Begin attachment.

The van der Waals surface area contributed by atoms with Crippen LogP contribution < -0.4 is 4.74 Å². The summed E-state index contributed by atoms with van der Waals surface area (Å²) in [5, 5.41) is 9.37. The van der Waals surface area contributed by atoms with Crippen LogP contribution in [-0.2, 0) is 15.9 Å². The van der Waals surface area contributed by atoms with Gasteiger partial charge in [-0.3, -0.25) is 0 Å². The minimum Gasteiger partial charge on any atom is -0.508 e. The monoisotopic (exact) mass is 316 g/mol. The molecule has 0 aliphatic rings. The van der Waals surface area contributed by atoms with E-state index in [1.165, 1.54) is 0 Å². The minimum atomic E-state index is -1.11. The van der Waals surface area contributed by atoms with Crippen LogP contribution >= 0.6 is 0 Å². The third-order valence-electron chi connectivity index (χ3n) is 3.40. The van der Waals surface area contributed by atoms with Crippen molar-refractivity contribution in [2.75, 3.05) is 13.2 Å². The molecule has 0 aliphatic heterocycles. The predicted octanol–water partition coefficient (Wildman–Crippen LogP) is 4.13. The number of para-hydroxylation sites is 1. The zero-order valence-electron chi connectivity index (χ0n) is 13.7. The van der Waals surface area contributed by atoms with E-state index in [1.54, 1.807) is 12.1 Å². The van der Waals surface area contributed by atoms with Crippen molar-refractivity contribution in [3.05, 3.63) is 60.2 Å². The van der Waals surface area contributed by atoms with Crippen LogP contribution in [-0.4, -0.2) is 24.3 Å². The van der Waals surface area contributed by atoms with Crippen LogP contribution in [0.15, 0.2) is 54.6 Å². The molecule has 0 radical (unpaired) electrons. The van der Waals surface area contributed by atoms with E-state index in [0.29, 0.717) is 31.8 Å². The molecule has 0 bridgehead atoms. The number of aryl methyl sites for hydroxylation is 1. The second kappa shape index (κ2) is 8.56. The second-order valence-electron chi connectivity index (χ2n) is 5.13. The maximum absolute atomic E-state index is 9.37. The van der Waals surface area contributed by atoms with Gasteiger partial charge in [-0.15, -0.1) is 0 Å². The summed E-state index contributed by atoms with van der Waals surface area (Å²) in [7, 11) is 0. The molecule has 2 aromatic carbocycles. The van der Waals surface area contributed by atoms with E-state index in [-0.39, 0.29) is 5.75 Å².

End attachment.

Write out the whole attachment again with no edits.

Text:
The van der Waals surface area contributed by atoms with Crippen LogP contribution < -0.4 is 4.74 Å². The summed E-state index contributed by atoms with van der Waals surface area (Å²) in [5, 5.41) is 9.37. The van der Waals surface area contributed by atoms with Crippen LogP contribution in [-0.2, 0) is 15.9 Å². The van der Waals surface area contributed by atoms with Gasteiger partial charge in [-0.3, -0.25) is 0 Å². The minimum Gasteiger partial charge on any atom is -0.508 e. The monoisotopic (exact) mass is 316 g/mol. The molecule has 0 aliphatic rings. The van der Waals surface area contributed by atoms with E-state index in [1.165, 1.54) is 0 Å². The minimum atomic E-state index is -1.11. The van der Waals surface area contributed by atoms with Crippen LogP contribution >= 0.6 is 0 Å². The third-order valence-electron chi connectivity index (χ3n) is 3.40. The van der Waals surface area contributed by atoms with Crippen molar-refractivity contribution in [2.75, 3.05) is 13.2 Å². The molecule has 0 aliphatic heterocycles. The predicted octanol–water partition coefficient (Wildman–Crippen LogP) is 4.13. The number of para-hydroxylation sites is 1. The zero-order valence-electron chi connectivity index (χ0n) is 13.7. The van der Waals surface area contributed by atoms with E-state index in [1.54, 1.807) is 12.1 Å². The van der Waals surface area contributed by atoms with Crippen molar-refractivity contribution in [3.05, 3.63) is 60.2 Å². The van der Waals surface area contributed by atoms with Crippen LogP contribution in [-0.4, -0.2) is 24.3 Å². The van der Waals surface area contributed by atoms with Crippen LogP contribution in [0.15, 0.2) is 54.6 Å². The molecule has 0 radical (unpaired) electrons. The van der Waals surface area contributed by atoms with E-state index in [0.29, 0.717) is 31.8 Å². The molecule has 0 bridgehead atoms. The number of aryl methyl sites for hydroxylation is 1. The second kappa shape index (κ2) is 8.56. The second-order valence-electron chi connectivity index (χ2n) is 5.13. The maximum absolute atomic E-state index is 9.37. The van der Waals surface area contributed by atoms with Gasteiger partial charge in [-0.15, -0.1) is 0 Å². The summed E-state index contributed by atoms with van der Waals surface area (Å²) in [7, 11) is 0. The molecule has 2 aromatic carbocycles. The van der Waals surface area contributed by atoms with E-state index in [-0.39, 0.29) is 5.75 Å².